I have no idea what possessed me to start watching it. Maybe it was boredom, or needing an outlet from the daily grind. Or reassurance that my cleaning as of late isn’t that bad.
I’ve been watching Hoarders for the past two-ish weeks. It started slow, as watching a show like Hoarders should start. Back when I lived at home, I watched one episode in its entirety. I couldn’t remember the lady’s name, but I remember her hoarding started as a result of her husband’s sudden death. Her adult daughter described her as being stuck in time.
However, the uniqueness of that episode was not the inanimate objects. It was her collection of deceased animals and insects. Cicada husks, mummified baby something or another (I’m seeing the jar right now with whatever was in there), and most incredibly – two dead owls she had preserved in her freezer.
Back then the owls did me in. I had to take a break from watching, then went back to finish the episode. I was not ready for the owls in the freezer.
In all fairness, most people wouldn’t be ready for some owls in the freezer.
Fast forward to today. I’ve spent the last two-ish weeks watching clips and full episodes on YouTube. I’m not able to watch episodes where animals are blatantly neglected or abused, so I learned pretty quickly to always read the comments and if anyone mentions animal abuse, click off right then.
Side note: I’m always surprised by how many hoarders have a cat living amongst the piles upon piles of literal garbage. Cats are particular about cleanliness, and I suppose the hoarder’s cat must be uncharacteristically forgiving. My Marina lets me know exactly when her water and food bowls need filled and Heaven help me if I’m moving slow in the morning and haven’t cleaned the cat box.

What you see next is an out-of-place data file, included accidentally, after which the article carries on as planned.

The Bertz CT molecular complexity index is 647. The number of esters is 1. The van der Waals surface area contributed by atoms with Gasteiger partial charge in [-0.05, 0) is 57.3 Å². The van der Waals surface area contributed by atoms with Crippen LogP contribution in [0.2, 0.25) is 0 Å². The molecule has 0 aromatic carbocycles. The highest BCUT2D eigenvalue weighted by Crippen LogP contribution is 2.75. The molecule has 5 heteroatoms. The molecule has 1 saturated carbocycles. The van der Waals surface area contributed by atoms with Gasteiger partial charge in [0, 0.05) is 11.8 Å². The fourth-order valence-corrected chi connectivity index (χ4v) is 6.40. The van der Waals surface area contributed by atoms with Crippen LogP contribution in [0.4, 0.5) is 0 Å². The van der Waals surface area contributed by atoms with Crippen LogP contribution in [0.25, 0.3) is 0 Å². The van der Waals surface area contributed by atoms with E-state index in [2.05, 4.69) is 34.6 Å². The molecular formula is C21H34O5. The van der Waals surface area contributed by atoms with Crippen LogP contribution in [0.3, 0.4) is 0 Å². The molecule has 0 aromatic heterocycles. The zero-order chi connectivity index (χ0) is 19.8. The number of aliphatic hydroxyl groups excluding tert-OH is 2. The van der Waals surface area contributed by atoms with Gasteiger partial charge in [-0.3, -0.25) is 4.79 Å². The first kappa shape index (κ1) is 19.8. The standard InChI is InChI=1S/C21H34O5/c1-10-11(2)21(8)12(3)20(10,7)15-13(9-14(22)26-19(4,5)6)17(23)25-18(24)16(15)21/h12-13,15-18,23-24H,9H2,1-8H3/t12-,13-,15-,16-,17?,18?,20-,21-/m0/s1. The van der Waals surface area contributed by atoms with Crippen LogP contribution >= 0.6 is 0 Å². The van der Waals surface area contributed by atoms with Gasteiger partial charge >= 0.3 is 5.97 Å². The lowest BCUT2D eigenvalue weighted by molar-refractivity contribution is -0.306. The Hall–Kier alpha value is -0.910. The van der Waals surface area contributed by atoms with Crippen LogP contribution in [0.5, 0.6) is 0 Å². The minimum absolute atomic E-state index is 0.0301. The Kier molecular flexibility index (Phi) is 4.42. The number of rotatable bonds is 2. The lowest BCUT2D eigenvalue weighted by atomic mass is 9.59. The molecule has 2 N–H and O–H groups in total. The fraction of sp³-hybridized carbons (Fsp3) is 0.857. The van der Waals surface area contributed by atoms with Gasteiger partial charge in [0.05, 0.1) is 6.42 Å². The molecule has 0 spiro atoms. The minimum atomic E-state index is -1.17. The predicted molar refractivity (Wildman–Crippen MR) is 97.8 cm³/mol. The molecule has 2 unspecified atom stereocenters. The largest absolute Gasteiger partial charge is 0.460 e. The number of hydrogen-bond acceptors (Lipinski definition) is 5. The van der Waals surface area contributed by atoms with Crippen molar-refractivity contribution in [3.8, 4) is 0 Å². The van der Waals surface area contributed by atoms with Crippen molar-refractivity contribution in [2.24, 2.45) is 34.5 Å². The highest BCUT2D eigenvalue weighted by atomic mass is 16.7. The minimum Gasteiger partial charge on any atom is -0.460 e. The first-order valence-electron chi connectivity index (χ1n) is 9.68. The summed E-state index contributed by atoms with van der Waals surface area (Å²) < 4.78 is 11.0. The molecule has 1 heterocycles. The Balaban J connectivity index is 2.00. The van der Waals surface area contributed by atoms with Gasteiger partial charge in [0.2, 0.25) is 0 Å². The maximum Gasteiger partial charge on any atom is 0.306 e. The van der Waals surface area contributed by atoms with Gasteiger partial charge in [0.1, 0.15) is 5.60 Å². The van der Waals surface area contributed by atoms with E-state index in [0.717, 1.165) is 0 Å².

It’s also incredible to me how similar and different the individual hoarders are across the episodes. I’d guess I’ve watched about a dozen episodes – some full and some clips – and generally, there’s several ways the hoarders can go.
1.) Somewhat self-aware – these folks typically have a tragic loss or backstory, such as the sudden passing of a spouse or child; an abusive marriage or upbringing; or a traumatic event that prompted the hoarding. Sometimes they’ll admit they’re hoarders right off the bat, or they’ll use a euphemism to downplay how severe the hoarding is, as a way of trying to comfort themselves against the shame they feel. Those are the people you watch, root for and hope they can continue with after care once the show is done.
2.) Cognitively declined/impaired – they’re completely oblivious or in denial. A few of them are elderly folks who are heavily implied to be dealing with some form of dementia, or folks who were simply born that way, shouldn’t have been left alone, and now their home has become the neighborhood nuclear dump. The best and most disgusting example of this – reportedly in all of Hoarders history – is Shanna.